GUEST POST: Patrick Mayhorn's Non-Conference Previews: UConn
Following a one-win season, the Huskies have plenty of growing to do.
SITE STUFF: As I mentioned last week, I’m taking time off this month, but there’s still plenty of content in the pipeline thanks to a heavy-hitting lineup of guest posters.
We continue with a look at week three foe UConn from Patrick Mayhorn, whose outstanding work you can find at The Outside Zone and Flipping the Field. He’ll use his Group of Five expertise to preview all three of M’s non-conference opponents for us this month.
UConn’s lone victory in 2021 came by six points over a 5-5 Ivy League team. When the Huskies, led then by interim head coach Lou Spanos, toppled Yale 21-15 on Oct. 16 it was considered an upset. The Bulldogs entered the game as 3 ½-point favorites despite a 2-2 record with losses to Holy Cross and Dartmouth.
Though naming an FCS team the favorite over their FBS counterpart may look foolish in retrospect, it’s hard to blame to bookmakers.
UConn entered that matchup with an 0-7 record, more than a month removed from the long-awaited resignation of head coach Randy Edsall, who lasted two games into the 2021 season. The Huskies had been blown out of the water by Army, Fresno State and Purdue, beaten by two scores by a one-win UMass squad and toppled by 10 points by that same Holy Cross squad that beat Yale by a field goal just two weeks after dispatching of UConn.
To win a single game was a minor miracle, but it certainly wasn’t a turning point. UConn mustered 13 points against Middle Tennessee State, one touchdown against Clemson and 17 apiece against UCF and Houston to end the season. Their foes generated 44, 44, 49, and 45 points, respectively.
UConn’s 2021 campaign was less a year of growth than it was a mercy killing for the Edsall era which, despite his initial departure in 2010, spanned just about every moment of UConn’s history at the FBS level in the hires that succeeded him and in his eventual return in 2017.
The last of Edsall’s influence has just about washed out of the building with UConn’s surprise hiring of Jim Mora, formerly of UCLA. Mora has never coached east of Atlanta. He has no prior ties to the school or the area. He garnered the job through a budding friendship with athletic director David Benedict that culminated in the two spending a week together at Benedict’s Idaho cabin. Really.
He’s certainly a step in another direction. And he certainly seems to be enjoying himself, although he’s no stranger to the media games and may be pulling more joy from largely being left alone than he is from taking the reins of a roster with four wins since 2018 – three against FCS schools, one against UMass.
He insists, though, that he’s exactly where he wants to be. In interviews with just about every national outlet he could get a hold of, he’s made a point of his children being grown and out of the house, allowing him a clean slate to focus the psychotic amount of energy on recruiting needed to successfully run a football program. He’s spoken of being a changed man, learning dozens of lessons from his 37-16 stint at UCLA that ended with an unceremonious firing between the final game of the regular season and the bowl game (friend of the site Jedd Fisch coached against and lost to Kansas State in his wake). And he’s spoken of UConn being a level closer to his speed.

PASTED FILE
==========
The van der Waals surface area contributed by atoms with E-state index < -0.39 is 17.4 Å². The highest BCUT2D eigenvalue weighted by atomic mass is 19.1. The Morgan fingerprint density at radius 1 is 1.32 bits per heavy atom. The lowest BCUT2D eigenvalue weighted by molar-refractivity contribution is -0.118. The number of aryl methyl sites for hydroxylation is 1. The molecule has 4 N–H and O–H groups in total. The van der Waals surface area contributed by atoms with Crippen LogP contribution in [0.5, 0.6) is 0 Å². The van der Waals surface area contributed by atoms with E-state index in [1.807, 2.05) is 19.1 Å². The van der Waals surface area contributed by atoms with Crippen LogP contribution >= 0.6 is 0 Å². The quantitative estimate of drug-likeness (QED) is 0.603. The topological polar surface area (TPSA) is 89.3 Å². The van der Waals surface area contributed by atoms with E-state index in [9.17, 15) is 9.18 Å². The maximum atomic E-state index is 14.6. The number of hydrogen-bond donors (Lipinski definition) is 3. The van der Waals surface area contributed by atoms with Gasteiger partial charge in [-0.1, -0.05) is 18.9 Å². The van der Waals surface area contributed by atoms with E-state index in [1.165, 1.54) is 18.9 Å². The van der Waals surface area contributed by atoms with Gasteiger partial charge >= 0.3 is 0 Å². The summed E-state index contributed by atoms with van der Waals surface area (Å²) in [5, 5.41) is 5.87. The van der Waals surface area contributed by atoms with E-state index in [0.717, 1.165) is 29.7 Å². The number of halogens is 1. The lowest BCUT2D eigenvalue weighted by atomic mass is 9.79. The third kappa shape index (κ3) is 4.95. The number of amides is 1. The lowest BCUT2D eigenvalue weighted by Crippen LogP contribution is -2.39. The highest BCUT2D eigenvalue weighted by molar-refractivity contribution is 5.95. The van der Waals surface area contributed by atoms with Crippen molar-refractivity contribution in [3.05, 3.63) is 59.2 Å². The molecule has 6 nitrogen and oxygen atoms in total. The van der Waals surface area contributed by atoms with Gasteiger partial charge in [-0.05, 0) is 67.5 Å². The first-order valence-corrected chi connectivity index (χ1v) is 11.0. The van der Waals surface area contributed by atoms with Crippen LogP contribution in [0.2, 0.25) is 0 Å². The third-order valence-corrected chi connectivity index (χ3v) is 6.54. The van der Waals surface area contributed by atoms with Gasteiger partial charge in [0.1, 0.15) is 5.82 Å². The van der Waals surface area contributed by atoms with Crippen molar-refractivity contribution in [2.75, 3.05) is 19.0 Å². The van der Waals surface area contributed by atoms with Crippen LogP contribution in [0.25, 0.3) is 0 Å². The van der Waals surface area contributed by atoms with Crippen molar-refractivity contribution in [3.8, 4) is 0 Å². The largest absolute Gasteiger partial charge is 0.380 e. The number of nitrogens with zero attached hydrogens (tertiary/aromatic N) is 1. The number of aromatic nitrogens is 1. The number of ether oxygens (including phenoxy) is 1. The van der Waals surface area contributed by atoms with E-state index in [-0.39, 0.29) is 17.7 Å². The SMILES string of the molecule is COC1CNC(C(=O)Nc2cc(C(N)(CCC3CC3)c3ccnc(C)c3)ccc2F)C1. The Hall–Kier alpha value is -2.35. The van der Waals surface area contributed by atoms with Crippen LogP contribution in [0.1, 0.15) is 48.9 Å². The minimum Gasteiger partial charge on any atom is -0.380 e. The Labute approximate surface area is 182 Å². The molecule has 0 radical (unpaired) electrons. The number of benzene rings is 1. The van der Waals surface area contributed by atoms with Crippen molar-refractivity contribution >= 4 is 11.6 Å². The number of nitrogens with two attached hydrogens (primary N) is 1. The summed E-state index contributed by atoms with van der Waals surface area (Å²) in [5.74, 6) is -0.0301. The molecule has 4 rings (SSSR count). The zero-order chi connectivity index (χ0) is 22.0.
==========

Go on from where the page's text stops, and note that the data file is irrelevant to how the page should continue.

“Not even for a heartbeat,” Mora said during UConn’s spring game when asked if he’s had any moments of doubt about his new undertaking. “I mean, we have a lot of work to do. A ton of work to do, developing the men on our team. But I have not had one single moment when I have not been having fun. I think the future is very bright. It’s going to be a process to get there, but thankfully I’m working with a group of guys that’s excited to work to get there.
“Their attitude is outstanding; their work ethic is outstanding; the way they talk to each other is outstanding. The culture we’re building is really good. We have to keep developing the players we have and adding talent, but I’ve had more fun with this team than any team I’ve ever coached, so far. So far. We’re undefeated.”
That last part? About being undefeated? It’s not likely to last for very long. UConn opens the season in Logan, Utah against the defending Mountain West champion Utah State Aggies, returns home to play Central Connecticut State and Syracuse, and then makes the trek out to Ann Arbor to play the Wolverines.
To claim one of those games would be a positive development, and to claim another through the eight matchups that will follow would be a successful campaign. This staff hasn’t been around long enough for 2-10 seasons to be seen as a negative, especially with a two-deep packed to the brim with true sophomores and set to replace just about every veteran who helped them along as freshman a season ago. When you go 1-11, though, it’s hard to be too upset about any departures.
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